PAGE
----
Hennigh’s dog training tip for scent is to take something like a sweater and sleep with it overnight to get your scent on it. Then, hide it in a closet. Walk your dog over to the closet, letting him use his nose to get to it. Once he finds it, praise and reward him, and let him play tug-of-war with the sweater (if you can part with it!).
“Playing tug-of-war and shredding the item to pieces initiates their prey, retrieving, and hunting drives,” Hennigh says.
He also suggests having one person stand on one side of a room with the dog, and the second person on the other side with a toy. Get the dog excited by the toy, and then hide it, letting him use his nose to find it.
And don’t forget to praise him as if he’s done the best thing you’ve ever seen.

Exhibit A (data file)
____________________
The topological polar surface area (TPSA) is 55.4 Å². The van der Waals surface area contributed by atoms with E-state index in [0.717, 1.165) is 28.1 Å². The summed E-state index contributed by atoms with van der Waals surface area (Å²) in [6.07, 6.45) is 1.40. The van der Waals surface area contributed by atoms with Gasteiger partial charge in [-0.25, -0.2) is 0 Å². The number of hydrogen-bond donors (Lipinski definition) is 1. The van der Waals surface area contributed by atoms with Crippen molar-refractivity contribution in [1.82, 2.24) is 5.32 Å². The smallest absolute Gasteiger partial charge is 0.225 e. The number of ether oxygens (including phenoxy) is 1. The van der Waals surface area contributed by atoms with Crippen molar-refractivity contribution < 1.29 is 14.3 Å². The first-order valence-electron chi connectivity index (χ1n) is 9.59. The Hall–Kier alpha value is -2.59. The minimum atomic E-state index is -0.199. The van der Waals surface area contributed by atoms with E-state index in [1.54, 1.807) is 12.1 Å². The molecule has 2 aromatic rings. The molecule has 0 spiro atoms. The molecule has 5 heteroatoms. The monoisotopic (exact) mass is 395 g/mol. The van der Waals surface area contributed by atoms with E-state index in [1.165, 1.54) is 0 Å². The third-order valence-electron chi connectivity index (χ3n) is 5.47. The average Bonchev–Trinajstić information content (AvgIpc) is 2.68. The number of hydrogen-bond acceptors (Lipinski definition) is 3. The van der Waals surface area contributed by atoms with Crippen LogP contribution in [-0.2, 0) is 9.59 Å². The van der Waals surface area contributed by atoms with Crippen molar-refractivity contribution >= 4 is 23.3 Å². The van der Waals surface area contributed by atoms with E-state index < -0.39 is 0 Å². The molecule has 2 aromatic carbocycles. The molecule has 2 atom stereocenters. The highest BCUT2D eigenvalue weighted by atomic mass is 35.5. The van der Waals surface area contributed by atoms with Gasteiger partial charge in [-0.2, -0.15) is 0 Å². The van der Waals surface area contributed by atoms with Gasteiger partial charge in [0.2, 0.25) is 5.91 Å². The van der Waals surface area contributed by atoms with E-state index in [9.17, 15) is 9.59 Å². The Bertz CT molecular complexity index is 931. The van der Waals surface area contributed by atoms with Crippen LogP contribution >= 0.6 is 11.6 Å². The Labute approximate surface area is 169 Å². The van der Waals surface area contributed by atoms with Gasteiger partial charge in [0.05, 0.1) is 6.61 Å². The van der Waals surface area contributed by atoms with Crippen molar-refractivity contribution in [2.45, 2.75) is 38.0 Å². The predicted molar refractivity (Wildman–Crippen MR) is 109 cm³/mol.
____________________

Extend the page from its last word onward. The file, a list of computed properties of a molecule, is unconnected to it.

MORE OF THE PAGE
Dog training tip #4: independence
Avalanche dogs have to work independently in many ways, and it’s actually part of their training to go on out-of-sight drills so they learn to not rely on cues from their human.
To work on your dog’s independence, Hennigh says it’s important to have good energy. “Your energy travels down the leash,” he says. “You have to be really positive, and make it about having a good time with your dog.”
Hennigh’s dog training tip is to play a simple game of hide-and-seek in your home. Once you’ve hidden, call for your dog to come find you to initiate the game.
“This activity helps with trust,” Hennigh says. “But when it comes back to being the boss again, you can trust that your dog will play well and listen. It’s sort of a give-and-take.”